Tech IPO Looks To Out Fund Etsy


Last week‘s blog profiled the different practice the peer-to-peer e-commerce company, Etsy, planned to use for its own billion dollar  IPO. Now a little known New York tech company, Virtu Financial, is planning to launch its own billion dollar IPO this week that will rival Etsy’s. This blog update is courtesy of Crain’s New York Business’s article, “The $1B-plus startup IPO coming this week that’s not Etsy“, below is an excerpt.

The long, cold winter has ended,and the thaw is extending to the IPO market. Etsy, Brooklyn’s sentimental favorite,is making headlines with a public offering this week that could raise as much as $267 million, giving it a valuation of nearly $1.8 billion.

But another New York tech company, one that you’ve probably never heard of, is also going public this week—and it plans to raise more money than Etsy. Virtu Financial, a high-speed trading firm, believes investors will fork over as much as $361 million for shares that would make it worth $2.6 billion.

Hard to warm to

Virtu, founded in 2008, is not the sort of company you easily warm up to. It put off a public offering last year when the Michael Lewis book Flash Boys shone a highly unflattering light on high-speed trading. (The Wall Street Journal points out that Virtu has since allied itself with a company that doesn’t hurt other investors with its trading technology and that it earned a favorable mention in the paperback edition of the book.)

Etsy, meanwhile, has made news with an IPO strategy that has been described variously as handcrafted and artisanal. It is spreading the wealth around among smaller investors by putting a cap of $2,500 on the amount of stock that retail in-vestors can buy.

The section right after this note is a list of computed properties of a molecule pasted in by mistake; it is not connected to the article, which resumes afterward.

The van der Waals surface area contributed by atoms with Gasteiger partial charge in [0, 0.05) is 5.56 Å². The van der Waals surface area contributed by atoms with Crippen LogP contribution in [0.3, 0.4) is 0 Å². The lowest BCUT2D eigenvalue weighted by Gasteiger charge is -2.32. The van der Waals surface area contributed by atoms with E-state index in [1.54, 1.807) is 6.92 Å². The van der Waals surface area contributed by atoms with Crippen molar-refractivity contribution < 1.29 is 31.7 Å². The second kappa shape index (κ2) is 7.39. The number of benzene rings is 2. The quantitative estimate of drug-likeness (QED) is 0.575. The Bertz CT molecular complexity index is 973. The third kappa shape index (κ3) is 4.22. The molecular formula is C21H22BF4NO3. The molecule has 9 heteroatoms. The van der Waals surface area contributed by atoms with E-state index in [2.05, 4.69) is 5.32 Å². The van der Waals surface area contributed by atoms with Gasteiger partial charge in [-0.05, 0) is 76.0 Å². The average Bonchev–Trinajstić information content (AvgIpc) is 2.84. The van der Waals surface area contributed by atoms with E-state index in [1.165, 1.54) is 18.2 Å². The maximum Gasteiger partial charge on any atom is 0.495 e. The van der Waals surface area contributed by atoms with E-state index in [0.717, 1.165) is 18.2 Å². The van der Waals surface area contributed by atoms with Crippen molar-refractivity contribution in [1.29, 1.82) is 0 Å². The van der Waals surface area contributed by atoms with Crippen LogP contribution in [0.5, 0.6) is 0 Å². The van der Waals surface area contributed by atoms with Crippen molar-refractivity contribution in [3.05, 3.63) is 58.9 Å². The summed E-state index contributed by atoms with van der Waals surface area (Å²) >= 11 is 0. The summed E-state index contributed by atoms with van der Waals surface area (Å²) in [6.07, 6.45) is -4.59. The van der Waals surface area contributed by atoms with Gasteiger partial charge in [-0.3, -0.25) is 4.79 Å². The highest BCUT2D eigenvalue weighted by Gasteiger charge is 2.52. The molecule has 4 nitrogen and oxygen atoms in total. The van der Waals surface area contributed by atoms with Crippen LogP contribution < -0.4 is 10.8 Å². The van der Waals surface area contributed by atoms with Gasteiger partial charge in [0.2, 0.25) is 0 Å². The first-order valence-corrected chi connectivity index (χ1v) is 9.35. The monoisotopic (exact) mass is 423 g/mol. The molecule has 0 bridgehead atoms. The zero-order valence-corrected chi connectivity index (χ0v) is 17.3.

To continue read this article from Crain’s New York Business, click here.

Broker-Dealer IPO Time: Electronic Trading Firm Virtu Financial Tries Again

ipo time blog update profiles the second swing at the IPO bat by high-frequency-trading firm Virtu Financial Inc. The coverage is courtesy of TradersMag republishing of story from Bloomberg LP —

(Bloomberg) -Virtu Financial Inc., which delayed its initial public offering amid a furor over high-frequency traders, said it plans to raise as much as $314 million in a share sale.

The company will offer about 16.5 million shares at $17 to $19 apiece, according to a regulatory filing Monday. At the high end of the offering range, Virtu would be valued at about $2.6 billion, based on 136.5 million shares outstanding, the amount if all classes convert to Class A, the document shows. All of the shares are being sold by the company, rather that existing investors.

The filing precedes formal marketing of the deal, a process that was delayed after “Flash Boys,” the Michael Lewis book released in March 2014, alleged that high-speed traders, Wall Street brokerages and exchanges have rigged the $24 trillion U.S. stock market. Amid the heightened scrutiny caused by the book and various regulatory investigations, officials involved in the offering decided to shelve the deal.

Virtu’s revenue last year was $723 million according to the filing, an 8.8 percent increase from 2013. Net income rose to $190 million from $182 million the previous year. The 148- employee company, which uses computerized strategies to buy and sell everything from stocks to currencies, has had only one losing days in its six years of operation.

“Over a million times day, we’re not making money,” Chief Executive Officer Doug Cifu said at an industry conference last June. “But when you add up the volume of instruments that we trade, the tens of thousands of strategies that we trade in all the different marketplaces, it’s simply the law of large numbers, and, as a result, yes, we are profitable every day.”

Virtu has thrived as two decades of market reform and computer advances helped automated traders largely supplant humans on the floors of exchanges around the world. The company’s main business is market making, using software to provide standing offers to buy and sell stocks and other securities.

The past year has seen the departure of Virtu’s President, Chris Concannon. He left for Bats Global Markets Inc. in November and became CEO of the exchange operator on March 31.

Worldwide Expansion

Virtu started in 2008 by trading U.S. stocks and has since expanded worldwide and into assets including government bonds, currencies and futures. The firm makes markets in more than 11,000 securities and other financial products, trading on more than 225 exchanges in 34 countries, according to its filing.

Electronic market-making firms such as Virtu use automated systems to earn money off the prices that buyers are willing to pay and sellers are willing to offer. They depend on scale to make money given the compression between bids and offers during the past decade.